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India’s unemployment rate for March soars to 43-year high: Report

In terms of labour participation, the CMIE pegged the figure for the last week of March at 39 per cent and 36 per cent for the first week of April.

Published: 08th April 2020 02:36 AM  |   Last Updated: 08th April 2020 11:07 AM   |  A+A-

Migrants on their way to home at Anand Vihar during the countrywide lockdown in Delhi on Sunday

Migrants on their way to home at Anand Vihar during the countrywide lockdown in Delhi on Sunday. (Photo| Anil Shakya, EPS)

By Express News Service

NEW DELHI: Mumbai-based think tank, the Centre for Monitoring Indian Economy (CMIE), on Tuesday said the unemployment rate in the country in March rose to 8.7 per cent — the highest for the month in 43 years.

The labour participation rate has also dropped below 42 per cent for the first time ever, it said.

“It (LPR) seems to have nosedived in March after having struggled to remain stable over the past two years. Then, there is a precipitous fall,” CEO of CMIE Mahesh Vyas said.

The CMIE pegged the unemployment for the last week of March at 23.8 per cent while it recorded the unemployment rate for the first week of April to be 23.4 per cent.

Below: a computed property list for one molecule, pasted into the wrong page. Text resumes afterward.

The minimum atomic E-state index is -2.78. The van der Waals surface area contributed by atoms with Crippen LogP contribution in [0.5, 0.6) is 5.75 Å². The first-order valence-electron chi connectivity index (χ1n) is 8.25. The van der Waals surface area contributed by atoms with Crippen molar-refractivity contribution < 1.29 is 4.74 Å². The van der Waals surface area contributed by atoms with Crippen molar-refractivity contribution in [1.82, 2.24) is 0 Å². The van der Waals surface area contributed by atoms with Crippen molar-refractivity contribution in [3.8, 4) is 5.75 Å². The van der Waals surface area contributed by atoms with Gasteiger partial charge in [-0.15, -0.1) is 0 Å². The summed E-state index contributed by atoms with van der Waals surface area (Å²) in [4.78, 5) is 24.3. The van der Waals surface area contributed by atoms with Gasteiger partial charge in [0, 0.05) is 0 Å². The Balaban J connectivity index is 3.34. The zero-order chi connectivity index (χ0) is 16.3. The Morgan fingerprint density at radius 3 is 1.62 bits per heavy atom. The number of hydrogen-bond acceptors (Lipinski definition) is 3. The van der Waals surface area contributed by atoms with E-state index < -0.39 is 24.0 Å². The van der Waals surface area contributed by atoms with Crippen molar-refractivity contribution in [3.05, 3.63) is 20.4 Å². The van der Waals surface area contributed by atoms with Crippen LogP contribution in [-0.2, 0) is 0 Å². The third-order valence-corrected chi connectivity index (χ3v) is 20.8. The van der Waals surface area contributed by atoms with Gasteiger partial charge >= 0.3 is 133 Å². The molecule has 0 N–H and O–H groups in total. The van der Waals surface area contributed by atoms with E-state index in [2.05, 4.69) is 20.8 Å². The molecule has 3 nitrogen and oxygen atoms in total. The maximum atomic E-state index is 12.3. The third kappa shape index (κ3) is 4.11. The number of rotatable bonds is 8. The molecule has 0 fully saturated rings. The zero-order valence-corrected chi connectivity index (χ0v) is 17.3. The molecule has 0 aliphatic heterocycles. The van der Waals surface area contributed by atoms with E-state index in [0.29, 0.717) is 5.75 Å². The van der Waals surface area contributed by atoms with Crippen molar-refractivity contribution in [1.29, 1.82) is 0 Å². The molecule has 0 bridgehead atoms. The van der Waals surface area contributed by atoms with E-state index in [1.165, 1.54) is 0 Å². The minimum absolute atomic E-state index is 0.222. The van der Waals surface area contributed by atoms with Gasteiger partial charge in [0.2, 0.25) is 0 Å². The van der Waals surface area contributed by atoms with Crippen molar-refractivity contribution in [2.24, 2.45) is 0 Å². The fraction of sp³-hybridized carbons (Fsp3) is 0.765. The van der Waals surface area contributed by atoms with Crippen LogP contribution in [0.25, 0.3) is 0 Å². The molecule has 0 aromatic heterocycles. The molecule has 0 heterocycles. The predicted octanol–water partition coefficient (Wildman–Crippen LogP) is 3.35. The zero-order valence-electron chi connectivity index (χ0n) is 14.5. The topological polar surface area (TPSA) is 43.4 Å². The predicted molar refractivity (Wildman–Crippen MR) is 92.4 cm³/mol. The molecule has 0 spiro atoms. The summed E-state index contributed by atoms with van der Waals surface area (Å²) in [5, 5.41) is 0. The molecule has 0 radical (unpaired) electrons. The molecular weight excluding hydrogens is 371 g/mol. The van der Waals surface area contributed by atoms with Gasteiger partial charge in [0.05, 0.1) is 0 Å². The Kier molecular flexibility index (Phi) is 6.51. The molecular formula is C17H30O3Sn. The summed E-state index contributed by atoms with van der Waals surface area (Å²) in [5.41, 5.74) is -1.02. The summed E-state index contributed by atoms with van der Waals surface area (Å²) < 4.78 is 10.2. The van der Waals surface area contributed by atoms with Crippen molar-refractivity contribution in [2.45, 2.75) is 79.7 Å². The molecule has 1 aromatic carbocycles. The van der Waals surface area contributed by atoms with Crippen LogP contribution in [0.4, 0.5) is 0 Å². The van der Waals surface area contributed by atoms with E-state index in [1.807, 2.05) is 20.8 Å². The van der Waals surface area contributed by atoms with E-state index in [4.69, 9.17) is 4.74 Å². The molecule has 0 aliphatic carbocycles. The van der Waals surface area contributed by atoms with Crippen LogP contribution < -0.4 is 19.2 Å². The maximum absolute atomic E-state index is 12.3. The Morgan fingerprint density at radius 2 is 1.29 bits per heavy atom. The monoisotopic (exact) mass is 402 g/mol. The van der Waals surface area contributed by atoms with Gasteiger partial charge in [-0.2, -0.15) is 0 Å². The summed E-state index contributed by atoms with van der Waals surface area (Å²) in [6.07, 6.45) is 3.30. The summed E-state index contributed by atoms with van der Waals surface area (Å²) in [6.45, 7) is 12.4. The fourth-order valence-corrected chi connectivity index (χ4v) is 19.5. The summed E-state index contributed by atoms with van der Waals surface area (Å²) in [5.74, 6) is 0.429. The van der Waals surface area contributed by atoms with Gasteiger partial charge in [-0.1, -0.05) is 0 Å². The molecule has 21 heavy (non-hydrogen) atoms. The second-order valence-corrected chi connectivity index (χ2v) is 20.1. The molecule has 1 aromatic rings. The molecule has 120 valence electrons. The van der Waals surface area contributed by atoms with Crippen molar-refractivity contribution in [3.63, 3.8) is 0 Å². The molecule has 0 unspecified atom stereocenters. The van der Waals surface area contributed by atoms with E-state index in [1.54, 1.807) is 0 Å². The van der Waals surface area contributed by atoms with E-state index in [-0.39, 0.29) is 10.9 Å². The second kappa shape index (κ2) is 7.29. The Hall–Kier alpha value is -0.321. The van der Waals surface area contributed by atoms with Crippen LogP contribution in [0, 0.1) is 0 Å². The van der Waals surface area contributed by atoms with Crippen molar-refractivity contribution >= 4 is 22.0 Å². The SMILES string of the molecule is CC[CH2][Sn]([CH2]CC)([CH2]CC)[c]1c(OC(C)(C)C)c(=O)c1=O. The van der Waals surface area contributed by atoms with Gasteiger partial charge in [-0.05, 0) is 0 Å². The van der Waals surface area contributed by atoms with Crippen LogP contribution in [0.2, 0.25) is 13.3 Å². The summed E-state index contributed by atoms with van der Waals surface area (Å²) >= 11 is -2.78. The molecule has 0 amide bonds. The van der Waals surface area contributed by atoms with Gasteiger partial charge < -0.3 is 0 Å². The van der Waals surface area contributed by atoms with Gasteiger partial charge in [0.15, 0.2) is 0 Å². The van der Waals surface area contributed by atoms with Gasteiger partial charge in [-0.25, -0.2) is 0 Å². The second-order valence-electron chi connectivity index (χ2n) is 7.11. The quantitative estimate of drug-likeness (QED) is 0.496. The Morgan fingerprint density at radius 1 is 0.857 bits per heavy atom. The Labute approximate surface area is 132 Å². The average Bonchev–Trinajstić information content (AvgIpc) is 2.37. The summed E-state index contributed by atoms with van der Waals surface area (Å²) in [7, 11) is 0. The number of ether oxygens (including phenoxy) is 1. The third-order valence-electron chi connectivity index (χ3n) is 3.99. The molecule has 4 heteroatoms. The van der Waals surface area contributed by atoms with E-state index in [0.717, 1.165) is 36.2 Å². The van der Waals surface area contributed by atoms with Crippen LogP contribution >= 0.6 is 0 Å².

The unemployment rate is calculated by surveying the people who are out of jobs and actively searching for one.

In terms of labour participation, the CMIE pegged the figure for the last week of March at 39 per cent and 36 per cent for the first week of April.

Vyas said that the usual sample size for the weekly figures was around 25000 but due to the lockdown enforced owing to the coronavirus pandemic, the sample size for March was 2300 and for April was 9500.

“We found the unemployment rate in March last week around 23 per cent but did not release the figures as the sample size was too small but when we found the same figure in April, we were pretty confident and released the figures,” he said and added that the survey for the two weeks was done telephonically as against the usual practice of door-to-door.

The sample for both weeks includes daily wage workers, contract workers, salaried employees, construction workers, MGNREGA workers and agricultural labourers. However, Vyas said, that the section of migrant workers was underrepresented in the sample.

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